Heteronormativity can also be harmful to heterosexual people, as it seeks to normalise behaviours and values that reinforce negative stereotypes. This includes gender roles and sociocultural expectations that are based on the sex you were assigned at birth. For example, men are breadwinners, women are home-makers. Men are aggressive, women are nurturing. Men are tall and muscular, woman are thin and graceful.
These ingrained beliefs ‘have far-reaching consequences,’ the aforementioned review states, because they ‘may serve as a straightjacket for those adhering to them. As an illustration, a straight cisgender man who endorses the heteronormative view that children need a breadwinning father and a caring mother, for example, will likely perceive a same-sex couple as lesser parents but also feel uncomfortable taking up paternity leave himself.’
Heteronormativity can also lead to toxic dynamics in heterosexual relationships. A couple may conform to how they ‘ought’ to be behaving and acting in the relationship, says Spiegler. ‘They can end up relating to constructed stories and roles, rather than authentically relating with each other. This can cause a whole host of issues that, if not inquired into and communicated, can cause resentment, conflict and tension.’
For example, when men believe they need to be ‘strong’ and a ‘provider’, there’s little space for emotionality and vulnerability, Spiegler explains. ‘If a man is feeling like he has to repress or hide his emotions, it can have a significant impact on his mental wellbeing,’ she says. It’s no coincidence that suicide is the single biggest killer of men under 45 in the UK.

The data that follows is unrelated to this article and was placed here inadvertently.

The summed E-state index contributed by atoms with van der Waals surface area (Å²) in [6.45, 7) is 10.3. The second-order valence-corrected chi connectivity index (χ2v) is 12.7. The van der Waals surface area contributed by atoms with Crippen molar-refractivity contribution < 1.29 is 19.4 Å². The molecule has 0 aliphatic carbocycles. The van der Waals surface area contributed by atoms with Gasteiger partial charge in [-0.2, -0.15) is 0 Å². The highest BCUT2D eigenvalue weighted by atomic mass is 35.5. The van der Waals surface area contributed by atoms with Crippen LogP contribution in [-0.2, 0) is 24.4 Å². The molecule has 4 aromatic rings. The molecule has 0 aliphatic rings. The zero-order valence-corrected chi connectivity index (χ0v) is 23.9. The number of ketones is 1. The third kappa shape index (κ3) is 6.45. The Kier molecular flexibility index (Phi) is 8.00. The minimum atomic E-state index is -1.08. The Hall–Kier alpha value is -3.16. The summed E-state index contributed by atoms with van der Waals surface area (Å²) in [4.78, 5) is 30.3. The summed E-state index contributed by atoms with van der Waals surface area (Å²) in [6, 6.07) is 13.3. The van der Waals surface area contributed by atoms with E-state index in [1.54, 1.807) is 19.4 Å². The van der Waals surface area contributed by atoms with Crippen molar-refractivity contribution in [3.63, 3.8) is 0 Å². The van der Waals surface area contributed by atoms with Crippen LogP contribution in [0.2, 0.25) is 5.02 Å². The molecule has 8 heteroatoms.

Another pervasive stereotype is that women are complicated when it comes to sex, Spiegler says. This causes a disparity in the bedroom. Straight women are the least likely to orgasm during partnered sex, despite straight men reaching the Big O almost every time, according to a study of gay, lesbian, bisexual, and heterosexual men and women published in the Archives of Sexual Behaviour.
5 tips for healthy heterosexual relationships
Challenging heteronormativity can have a positive impact on your relationships, regardless of your sexual orientation. ‘It is important to note that the need to challenge heteronormativity is not a challenge on heterosexuality,’ says Deen. It’s not about tearing down heterosexual relationships, but building happier, healthier ones: